“I have been working on stove development in southeast Asia for six years now. It started in Cambodia and then God led us to the Philippines,” says Joe James, a member of Grace Church, a Charis Fellowship congregation in Ashland, Ohio (Dan Allan, senior pastor). “Now, we’re able to continue our work in the Philippines, expand to Vietnam, and back to Cambodia. Also, a stove was sent to Cameroon.”
In 2010, Joe’s father, Dave James, and the Encompass World Partners field team in Cambodia wanted to create an in-country business to provide financial support for the Cambodia National Ministry Partners. The team also wanted to provide outreach and discipleship for other Cambodians through skill training and job opportunities.
“Realizing that rice husk, a byproduct of rice milling, was a readily available, renewable biomass, and a local resource, we focused on our first idea, which was creating charcoal briquettes from rice husk for use in traditional stoves,” notes Dave. After some experimentation, the team concluded that it would not work well.
The idea then came to develop a biomass cook stove that burns as clean as a natural gas stove. They spent a week at a state university in the Philippines learning about a process called “gasification,” and how researchers were working to adapt the technology to cook stoves.
“We came back excited and started building test stoves,” says Dave. “After creating and testing many prototype designs, we found that creating a gasification stove that used rice husk as fuel (using the design from the Philippines) presented some design challenges that convinced us to look at alternative designs.”
At that time, Joe James volunteered to support the project by creating CAD drawings of the stoves. Shortly after, they learned there were others in Vietnam that were applying similar technology but with a much different stove design. They took a trip to Vietnam to learn about the stove.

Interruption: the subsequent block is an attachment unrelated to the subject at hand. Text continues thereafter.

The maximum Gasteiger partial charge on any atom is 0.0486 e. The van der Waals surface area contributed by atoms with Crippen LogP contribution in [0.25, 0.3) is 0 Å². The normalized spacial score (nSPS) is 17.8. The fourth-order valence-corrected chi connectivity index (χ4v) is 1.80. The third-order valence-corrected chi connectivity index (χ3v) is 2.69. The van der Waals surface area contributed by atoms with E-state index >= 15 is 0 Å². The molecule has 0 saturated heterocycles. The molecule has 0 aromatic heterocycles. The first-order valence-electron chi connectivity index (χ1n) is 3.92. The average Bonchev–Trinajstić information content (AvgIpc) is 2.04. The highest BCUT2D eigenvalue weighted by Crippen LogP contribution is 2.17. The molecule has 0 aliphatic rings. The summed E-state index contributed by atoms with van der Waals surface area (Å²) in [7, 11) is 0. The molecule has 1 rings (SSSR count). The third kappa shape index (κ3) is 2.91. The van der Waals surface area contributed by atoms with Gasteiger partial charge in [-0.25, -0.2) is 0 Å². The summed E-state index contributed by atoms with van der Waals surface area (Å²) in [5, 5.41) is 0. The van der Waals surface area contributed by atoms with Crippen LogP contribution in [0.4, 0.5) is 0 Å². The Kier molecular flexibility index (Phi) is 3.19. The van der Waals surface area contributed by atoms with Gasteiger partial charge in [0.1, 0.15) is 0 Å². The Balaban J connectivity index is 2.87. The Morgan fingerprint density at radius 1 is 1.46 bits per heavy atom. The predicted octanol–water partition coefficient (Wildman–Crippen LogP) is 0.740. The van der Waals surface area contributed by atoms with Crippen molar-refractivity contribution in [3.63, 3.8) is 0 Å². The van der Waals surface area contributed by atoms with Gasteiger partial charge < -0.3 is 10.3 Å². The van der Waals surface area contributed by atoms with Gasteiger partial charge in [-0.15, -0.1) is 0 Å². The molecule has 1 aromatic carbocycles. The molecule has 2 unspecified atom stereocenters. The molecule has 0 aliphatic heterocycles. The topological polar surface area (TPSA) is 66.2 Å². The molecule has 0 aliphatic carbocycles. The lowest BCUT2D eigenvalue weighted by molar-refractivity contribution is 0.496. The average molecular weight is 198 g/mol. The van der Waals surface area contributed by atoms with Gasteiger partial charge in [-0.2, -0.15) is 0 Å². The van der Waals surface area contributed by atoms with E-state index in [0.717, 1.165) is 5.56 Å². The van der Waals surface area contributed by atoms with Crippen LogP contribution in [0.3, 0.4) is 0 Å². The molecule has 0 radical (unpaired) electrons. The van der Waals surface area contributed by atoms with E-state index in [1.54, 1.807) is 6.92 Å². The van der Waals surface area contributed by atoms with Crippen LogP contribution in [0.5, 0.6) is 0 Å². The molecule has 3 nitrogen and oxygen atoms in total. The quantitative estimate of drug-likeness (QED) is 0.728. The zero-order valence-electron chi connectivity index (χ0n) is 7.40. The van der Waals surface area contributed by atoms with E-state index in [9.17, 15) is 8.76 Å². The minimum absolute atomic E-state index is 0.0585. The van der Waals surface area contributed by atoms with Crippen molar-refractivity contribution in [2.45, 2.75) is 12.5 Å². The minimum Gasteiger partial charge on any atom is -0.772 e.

With renewed excitement the team started to make test stoves designed differently than before.
“With tweaks here-and-there we were making progress in adapting the technology to a solid working stove,” says Dave.
Joe started working on re-engineering the stove as a senior design project at the University of Akron. He continued working on research and design as he moved into his graduate program.
“Currently, we have five stoves testing in the Philippines and are expecting to have seven more stoves testing in four different countries by March 2020, Cambodia, the Philippines, Vietnam, and Cameroon,” says Joe. “A utility patent has been filed and we have a minimum viable product designed and tested. The factory in Taiwan is already tooled and ready to mass produce stoves. Our next hurdle is developing marketing strategies and connections to large non-government and government aid groups and this requires some additional funds, so we are starting another round of seed funding for $50,000.”
Through this process, Joe expresses seeing spiritual growth in himself in the form of patience and faith in God’s timing.
“I always wanted to just immediately go to the next design or the next step and if everything went according to my plan the quality of the stove we would have and the areas of impact would be very small in comparison to God’s plan,” he says. “We now have a stove that is much better than I could have imagined at the beginning and potential impact in more countries.”
Joe planned to travel to Southeast Asia in March to visit four countries (the Philippines Vietnam, Cambodia, and Taiwan) to drop off cook stoves for field testing. He is requesting prayer in “seeking God’s guidance and patience as he works and showing us his will.”
This story first appeared in the GraceConnect eNews. To subscribe to the weekly newsletter, which contains stories of God’s working throughout the Charis Fellowship, see graceconnect.us/subscribe/